Critical infrastructure
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  • 1. Critical Infrastructure Protection David Alexander University College London
  • 2. “Those facilities, systems, sites and networks necessary for the functioning of society and the delivery of essential services upon which daily life depends.” What is critical infrastructure?
  • 3. "Those infrastructure assets (physical or electronic) that are vital to the continued delivery and integrity of the essential services upon which society relies, the loss or compromise of which would lead to severe economic or social consequences or to loss of life." What is critical infrastructure?
  • 4. The sectors of critical infrastructure • water • energy • food • health • transport • communications • finance • government • emergency services
  • 5. Elements of critical infrastructure Water: dams, treatment plants, pipelines, sewers Energy: power stations, transmission lines Food: distribution networks, warehouses and sales points Health: hospitals, emergency systems, pharmaceuticals Transport: road, rail, air, water airports, sea ports, roads, railways, bridges Communications: telephone, radio, cyber Finance: banks, money supply, financial services Government: national, regional, local Emergency services: fire, police, ambulance, specialist.
  • 6. • national - of importance to the functioning of national life and affairs • local - of importance to the functioning of local life and affairs. The divisions of critical infrastructure
  • 7. • natural events (floods, storms, etc.) • technological failures and human error • terrorism and sabotage. Hazards to critical infrastructure
  • 8. Water treatment works Railway station Fire station Electricity sub-station Broadband antenna Hospital Supermarket Power station Waste water treatment works FLOOD SITUATION
  • 9. Generation output restricted Generator out of service Generator out of service Generator out of service Generation output increased Additional generator on stand-by Example of regional flood impact on electricity grid
  • 10. Previously affected Near misses At risk (1 in 100) Low risk Risk exposure level Low Medium High Threat Historic Predicted Low
  • 11. Criticality scale Impact on life Economic impact Impact on essential services Impactcategories 5 4 3 2 1 Critical threshold Critical national infrastructure Other national infrastructure
  • 12. Virtually certain HIGH Probable SIGNI- FICANT Possible Improbable INTER- MEDIATE Highly unlikely LOW Trivial Low Moderate Extensive Catastrophic Failureprobability Effects and degree of damage Infrastructure criticality matrix
  • 13. HAZARD VULNERABILITY EXPOSURE A simple risk assessment matrix
  • 14. Different definitions of exposure: • under threat for a given period of time • at risk to a given extent of possible loss.
  • 15. A person who spends five minutes twice a day crossing a bridge that is at risk of collapse is exposed to that risk for 10/(60x24x7)= 0.00098 of a week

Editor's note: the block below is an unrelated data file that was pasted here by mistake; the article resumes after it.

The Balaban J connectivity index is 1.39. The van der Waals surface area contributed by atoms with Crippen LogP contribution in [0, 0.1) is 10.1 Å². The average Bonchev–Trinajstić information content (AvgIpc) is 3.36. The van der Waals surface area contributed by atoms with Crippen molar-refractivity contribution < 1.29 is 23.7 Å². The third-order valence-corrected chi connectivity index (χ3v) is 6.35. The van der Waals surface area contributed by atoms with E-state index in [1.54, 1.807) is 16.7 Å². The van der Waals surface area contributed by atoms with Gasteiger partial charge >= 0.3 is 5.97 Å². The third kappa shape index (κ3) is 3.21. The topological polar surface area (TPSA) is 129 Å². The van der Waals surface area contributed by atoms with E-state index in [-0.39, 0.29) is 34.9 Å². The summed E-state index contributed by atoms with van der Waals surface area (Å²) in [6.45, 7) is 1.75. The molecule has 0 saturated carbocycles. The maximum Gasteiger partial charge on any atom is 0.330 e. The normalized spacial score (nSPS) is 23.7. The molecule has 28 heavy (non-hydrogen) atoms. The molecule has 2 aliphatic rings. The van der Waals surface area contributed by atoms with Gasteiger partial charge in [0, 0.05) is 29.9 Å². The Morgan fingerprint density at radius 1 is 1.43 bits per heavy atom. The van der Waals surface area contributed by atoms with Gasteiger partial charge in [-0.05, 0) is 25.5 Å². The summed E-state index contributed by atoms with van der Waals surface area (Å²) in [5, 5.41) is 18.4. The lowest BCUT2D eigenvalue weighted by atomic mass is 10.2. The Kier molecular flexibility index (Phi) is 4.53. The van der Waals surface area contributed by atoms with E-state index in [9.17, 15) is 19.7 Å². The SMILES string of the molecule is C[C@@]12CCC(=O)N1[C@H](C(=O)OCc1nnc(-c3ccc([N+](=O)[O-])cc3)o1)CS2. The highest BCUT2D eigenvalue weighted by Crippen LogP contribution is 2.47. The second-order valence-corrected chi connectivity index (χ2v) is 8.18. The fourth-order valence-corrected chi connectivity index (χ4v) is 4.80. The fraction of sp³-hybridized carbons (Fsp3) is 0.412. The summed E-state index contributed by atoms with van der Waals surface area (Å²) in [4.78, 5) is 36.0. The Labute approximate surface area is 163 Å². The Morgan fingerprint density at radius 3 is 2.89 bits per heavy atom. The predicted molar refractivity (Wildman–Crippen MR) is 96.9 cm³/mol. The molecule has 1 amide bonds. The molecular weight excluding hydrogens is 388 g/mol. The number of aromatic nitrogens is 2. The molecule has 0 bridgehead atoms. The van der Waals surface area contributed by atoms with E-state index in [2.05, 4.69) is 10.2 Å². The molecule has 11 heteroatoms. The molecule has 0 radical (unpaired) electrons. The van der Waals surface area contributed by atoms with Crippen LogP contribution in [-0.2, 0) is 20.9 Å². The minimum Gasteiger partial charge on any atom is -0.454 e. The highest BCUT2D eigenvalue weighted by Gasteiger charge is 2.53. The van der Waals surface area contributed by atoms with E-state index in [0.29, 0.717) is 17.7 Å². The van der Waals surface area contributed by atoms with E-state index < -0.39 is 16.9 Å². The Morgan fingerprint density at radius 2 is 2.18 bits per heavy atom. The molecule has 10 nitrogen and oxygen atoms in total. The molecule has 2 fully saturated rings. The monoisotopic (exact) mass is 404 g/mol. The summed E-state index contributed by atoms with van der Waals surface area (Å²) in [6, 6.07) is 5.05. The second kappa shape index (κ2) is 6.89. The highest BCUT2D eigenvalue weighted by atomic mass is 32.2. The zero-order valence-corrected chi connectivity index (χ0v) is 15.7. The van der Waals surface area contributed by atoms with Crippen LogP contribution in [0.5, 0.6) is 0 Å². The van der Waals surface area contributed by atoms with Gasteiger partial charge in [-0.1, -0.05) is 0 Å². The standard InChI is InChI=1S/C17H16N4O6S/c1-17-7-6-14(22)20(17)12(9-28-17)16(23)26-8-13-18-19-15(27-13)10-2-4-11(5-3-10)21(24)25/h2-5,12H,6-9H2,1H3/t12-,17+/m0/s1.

• 16. Command & control Delegation to agency Delegation to agency & negotiation Enforced self- regulation Voluntary self- regulation More interventionist Less interventionist The regulatory continuum Government ownership Market forces
  • 17. The ALARP concept Negligible risk Unacceptable risk Broadly acceptable region (no need for detailed work to demonstrate ALARP) Unacceptable region ALARP or tolerability region: risk assumed only if benefit warrants it
  • 18. Cost of risk reduction Risk Inefficient measures Disproportionate measures Insufficient measures Optimal measures Critical infrastructure
  • 19. Safeguarding critical infrastructures • redundant systems • adequate levels of operating supplies • fault-tolerant design • "fail-safe" design • adequate and reserve manpower • scenarios for failures and disasters • contingency and emergency plans - kept current • involvement of top management
  • 20. • measuring weaknesses • creating resilience and redundancy • restoring essential services. Critical infrastructure protection: a programme, a plan or an activity
  • 21. SMART criteria: S - specific M - measurable A - attractive, acceptable R - realistic, realisable T - timing.
  • 22. The risk management process Establish the context Identify hazards and threats Analyse risks Evaluate risks Manage risks Accept risks Communicateandconsult Monitorandreview Yes No 1 2 3
  • 23. Fully opera- tional Opera- tional Life safe Near collapse Frequent Occa- sional Rare Very rare Performance level Design standards versus performance levels Designlevel Unacceptable performance for new construction
  • 24. • measure interdependency • adopt design standards • create resilience. Protection strategies
  • 25. Policy adoption Risk assessment • hazard • vulnerability • exposure Policy assessment • costs • benefits • consequences Disaster Expected losses Risk Policy Assessment
  • 26. Cyber Human Physical Set goals and objectives Identify assets, systems and networks Assess risks: vulnerabilities, threats, consequences Prioritise Implement programmes Measure effectiveness Continuous improvement to enhance protection of critical infrastructure and key resources Feedback loop
  • 27. interim.cabinetoffice.gov.uk/media/349103/strategic-framework.pdf
  • 28. http://www.bmi.bund.de/SharedDocs/Downloads/EN/Broschueren/ Basisschutzkonzept_kritische_Infrastrukturen_en.html?nn=441658